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Security and Control in the Cloud

Three migration rules to break

Cloud computing is so alluring. The public cloud economizes infrastructure resources and creates a scalable, on-demand source for compute capacity. Additionally, the cloud can be a strategic asset for enterprises that know how to migrate, integrate and govern deployments securely.

Apple co-founder, Steve Wozniak recently said, "A lot of people feel 'Oh, everything is really on my computer,' but I say the more we transfer everything onto the web, onto the cloud, the less we're going to have control over it."

In fact, over 70% of IT professionals worry about security according to an IDG Enterprise Cloud Computing Study.

Boiled down, security, access and connectivity are really issues of control.

As any prudent cloud user, the application has its own unique security features, such as disk encryption and port filtering. But do these layers of security features overlap or conflict? What happens to ownership after migration? Do solutions really have to be architected before and after deployment?

Take an application-focused approach to security from the beginning. The application-controlled, application-owned security layers will ease the decision to deploy, test, and develop in the cloud and save on IT training and time along the road.

Control of Security: Who Has It?
Part of the "magic" cloud providers and vendors supply is wrapped up in layers of ownership and control in the form of firewalls, isolation, and the cloud edge. Most enterprise application owners hope that these layers will cover the possible gaps in security after migration. Unfortunately most enterprises need security controls they can attest to and providers ultimately own and control these security features.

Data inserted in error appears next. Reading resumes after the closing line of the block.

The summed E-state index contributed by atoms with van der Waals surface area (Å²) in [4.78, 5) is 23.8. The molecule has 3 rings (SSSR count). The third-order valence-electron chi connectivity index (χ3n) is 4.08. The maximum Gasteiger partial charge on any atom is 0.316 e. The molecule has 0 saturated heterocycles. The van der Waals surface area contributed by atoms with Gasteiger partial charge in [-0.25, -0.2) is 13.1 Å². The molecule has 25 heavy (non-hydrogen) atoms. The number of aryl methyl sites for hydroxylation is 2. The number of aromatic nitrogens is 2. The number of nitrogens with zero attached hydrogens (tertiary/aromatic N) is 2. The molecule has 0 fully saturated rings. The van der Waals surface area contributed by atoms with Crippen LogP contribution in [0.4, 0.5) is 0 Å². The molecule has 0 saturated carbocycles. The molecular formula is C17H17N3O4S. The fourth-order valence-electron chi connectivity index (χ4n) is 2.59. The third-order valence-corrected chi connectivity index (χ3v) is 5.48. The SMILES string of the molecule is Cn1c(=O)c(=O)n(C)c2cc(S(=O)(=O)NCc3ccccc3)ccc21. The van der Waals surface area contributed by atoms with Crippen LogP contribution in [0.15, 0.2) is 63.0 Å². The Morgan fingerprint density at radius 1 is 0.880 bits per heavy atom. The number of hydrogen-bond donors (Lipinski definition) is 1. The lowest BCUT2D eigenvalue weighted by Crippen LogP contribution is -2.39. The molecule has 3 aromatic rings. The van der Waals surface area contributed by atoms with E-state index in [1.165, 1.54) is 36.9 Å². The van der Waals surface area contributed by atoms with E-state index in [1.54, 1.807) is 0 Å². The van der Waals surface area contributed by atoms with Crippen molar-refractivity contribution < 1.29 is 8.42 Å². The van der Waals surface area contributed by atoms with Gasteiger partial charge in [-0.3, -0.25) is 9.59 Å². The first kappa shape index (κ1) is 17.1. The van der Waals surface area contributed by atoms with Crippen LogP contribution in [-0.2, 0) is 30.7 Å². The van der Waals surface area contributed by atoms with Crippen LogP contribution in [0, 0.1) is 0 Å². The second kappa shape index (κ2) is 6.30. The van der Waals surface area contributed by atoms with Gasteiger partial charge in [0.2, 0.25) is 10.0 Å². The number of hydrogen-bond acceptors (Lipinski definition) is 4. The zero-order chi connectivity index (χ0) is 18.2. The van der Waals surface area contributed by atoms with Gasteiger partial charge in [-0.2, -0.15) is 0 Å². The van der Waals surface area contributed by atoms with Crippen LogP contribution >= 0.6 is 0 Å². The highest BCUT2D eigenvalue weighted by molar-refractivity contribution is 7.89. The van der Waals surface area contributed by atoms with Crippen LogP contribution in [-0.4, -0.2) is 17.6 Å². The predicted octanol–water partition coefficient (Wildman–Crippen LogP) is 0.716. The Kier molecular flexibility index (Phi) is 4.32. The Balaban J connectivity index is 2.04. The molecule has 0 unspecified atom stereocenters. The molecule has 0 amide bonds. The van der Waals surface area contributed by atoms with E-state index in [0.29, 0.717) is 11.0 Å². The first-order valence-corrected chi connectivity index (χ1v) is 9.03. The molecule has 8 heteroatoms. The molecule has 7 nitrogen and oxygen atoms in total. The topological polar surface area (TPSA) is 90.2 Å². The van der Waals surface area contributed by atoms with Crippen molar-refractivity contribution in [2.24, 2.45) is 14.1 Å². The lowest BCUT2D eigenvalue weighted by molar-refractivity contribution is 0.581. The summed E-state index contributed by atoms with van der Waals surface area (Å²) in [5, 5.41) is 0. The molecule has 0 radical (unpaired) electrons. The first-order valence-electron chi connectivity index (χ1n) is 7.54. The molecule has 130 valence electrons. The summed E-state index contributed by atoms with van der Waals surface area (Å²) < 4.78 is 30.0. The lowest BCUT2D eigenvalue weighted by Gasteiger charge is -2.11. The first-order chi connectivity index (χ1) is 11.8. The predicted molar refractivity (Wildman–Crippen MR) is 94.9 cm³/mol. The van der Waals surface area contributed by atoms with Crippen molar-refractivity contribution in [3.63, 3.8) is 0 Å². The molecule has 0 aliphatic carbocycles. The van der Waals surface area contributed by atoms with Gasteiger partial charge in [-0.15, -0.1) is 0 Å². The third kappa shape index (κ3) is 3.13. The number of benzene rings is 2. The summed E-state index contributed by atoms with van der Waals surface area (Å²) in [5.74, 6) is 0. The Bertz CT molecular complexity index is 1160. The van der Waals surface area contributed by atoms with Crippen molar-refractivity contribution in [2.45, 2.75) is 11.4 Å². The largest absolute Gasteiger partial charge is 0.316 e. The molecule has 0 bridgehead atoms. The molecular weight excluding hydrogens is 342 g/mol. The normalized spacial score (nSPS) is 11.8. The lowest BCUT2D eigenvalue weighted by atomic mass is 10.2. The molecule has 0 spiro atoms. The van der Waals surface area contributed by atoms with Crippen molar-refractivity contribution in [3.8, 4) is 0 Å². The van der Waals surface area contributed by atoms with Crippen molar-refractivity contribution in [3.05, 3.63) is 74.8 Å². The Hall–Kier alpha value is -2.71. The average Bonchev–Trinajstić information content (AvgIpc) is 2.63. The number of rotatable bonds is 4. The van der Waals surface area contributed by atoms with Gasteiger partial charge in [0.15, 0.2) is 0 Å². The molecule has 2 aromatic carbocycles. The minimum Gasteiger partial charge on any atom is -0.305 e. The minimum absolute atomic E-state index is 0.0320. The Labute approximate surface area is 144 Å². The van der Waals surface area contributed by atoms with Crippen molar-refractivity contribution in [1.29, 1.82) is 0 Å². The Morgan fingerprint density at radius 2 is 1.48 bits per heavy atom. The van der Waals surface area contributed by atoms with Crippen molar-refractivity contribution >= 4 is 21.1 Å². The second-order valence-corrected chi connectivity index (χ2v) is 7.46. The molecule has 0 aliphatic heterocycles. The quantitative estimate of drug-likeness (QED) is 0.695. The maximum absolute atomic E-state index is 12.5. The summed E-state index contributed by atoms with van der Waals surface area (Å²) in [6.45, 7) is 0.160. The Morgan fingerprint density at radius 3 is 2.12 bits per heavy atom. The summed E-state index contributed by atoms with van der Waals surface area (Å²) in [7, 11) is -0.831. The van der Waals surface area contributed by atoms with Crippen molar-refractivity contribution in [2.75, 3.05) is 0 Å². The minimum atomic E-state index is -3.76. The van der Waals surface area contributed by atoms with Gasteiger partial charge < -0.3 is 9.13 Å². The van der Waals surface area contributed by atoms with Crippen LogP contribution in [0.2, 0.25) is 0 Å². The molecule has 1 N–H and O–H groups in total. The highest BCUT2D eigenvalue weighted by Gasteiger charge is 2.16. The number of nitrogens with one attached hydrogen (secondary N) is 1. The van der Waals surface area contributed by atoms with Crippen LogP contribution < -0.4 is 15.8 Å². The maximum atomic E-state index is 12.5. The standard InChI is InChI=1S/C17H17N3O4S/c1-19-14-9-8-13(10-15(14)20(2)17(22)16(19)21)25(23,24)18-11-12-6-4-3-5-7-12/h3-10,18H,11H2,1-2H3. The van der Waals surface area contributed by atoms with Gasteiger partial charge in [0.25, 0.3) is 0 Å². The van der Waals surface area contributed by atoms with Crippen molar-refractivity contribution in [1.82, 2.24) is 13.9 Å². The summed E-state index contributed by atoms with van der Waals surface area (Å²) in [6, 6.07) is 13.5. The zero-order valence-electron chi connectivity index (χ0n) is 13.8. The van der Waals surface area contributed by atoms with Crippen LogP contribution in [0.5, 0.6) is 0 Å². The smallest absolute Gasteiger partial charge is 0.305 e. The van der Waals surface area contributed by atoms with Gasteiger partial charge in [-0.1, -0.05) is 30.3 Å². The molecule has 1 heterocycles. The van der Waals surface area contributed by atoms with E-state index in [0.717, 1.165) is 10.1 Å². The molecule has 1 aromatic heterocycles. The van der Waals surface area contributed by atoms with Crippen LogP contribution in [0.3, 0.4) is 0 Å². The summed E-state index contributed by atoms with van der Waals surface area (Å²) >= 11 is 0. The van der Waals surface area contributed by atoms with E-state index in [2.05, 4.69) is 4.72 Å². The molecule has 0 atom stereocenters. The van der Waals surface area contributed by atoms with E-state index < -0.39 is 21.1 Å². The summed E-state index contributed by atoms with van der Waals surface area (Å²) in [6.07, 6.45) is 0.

Unfortunately the needs and concerns of the cloud service provider are distinctly different than the needs and concerns of the enterprise cloud service user (the application topology deployed to the cloud and its owner). Security loopholes can exist because there are gaps between the areas users and providers control and own. The known boundary between what the cloud user can control and view and what the cloud provider can view and control is the root source of enterprise executives' concerns with public cloud.

The provider-owned, provider-controlled features (as in the cloud edge, cloud isolation), the provider-owned, user-controlled features (or the multi-tenant API controlled router/ hypervisor), and the app-owner, app-controlled features (OS port filtering and disk encryption) can be configured in an overlay network to give the user the ultimate control of security.

Application-to-cloud migration and software defined networking (SDN) capabilities out there offer additional, overlapping layers of control and security that span the spheres of the traditional cloud layers.

In order for cloud projects to succeed, IT executives need methods and tools they can attest to and can pass audit. Understanding the perimeter of access, control, and visibility between the application layer and the cloud provider layers is the first step to a less painful cloud migration. With this knowledge enterprises can then design a migration process that fits their use-case to deploy application topologies to the public cloud in a secure and controlled fashion.

Three Migration Rules We Recommend Breaking
Today's migration "rules" create more hurdles than solutions. Rapid industry changes, lack of standard security approaches, and the confusion on the proper steps to cloud deployment cause enterprises to overlook the issues of application-level control.

In fact, application-centric concerns are not even being addressed. Popular migration advice urges enterprises to tackle huge hurdles before and during migration, including deploying all at once, re-architecting before migration, and postponing the cost benefits of using the cloud.

Break the following three migration rules and it is possible to renovate more efficiently, capitalize on the cloud's economies of scale, and quickly, easily, and securely control enterprise networks and applications in the cloud.

Rule 1: Deploy all at once or not at all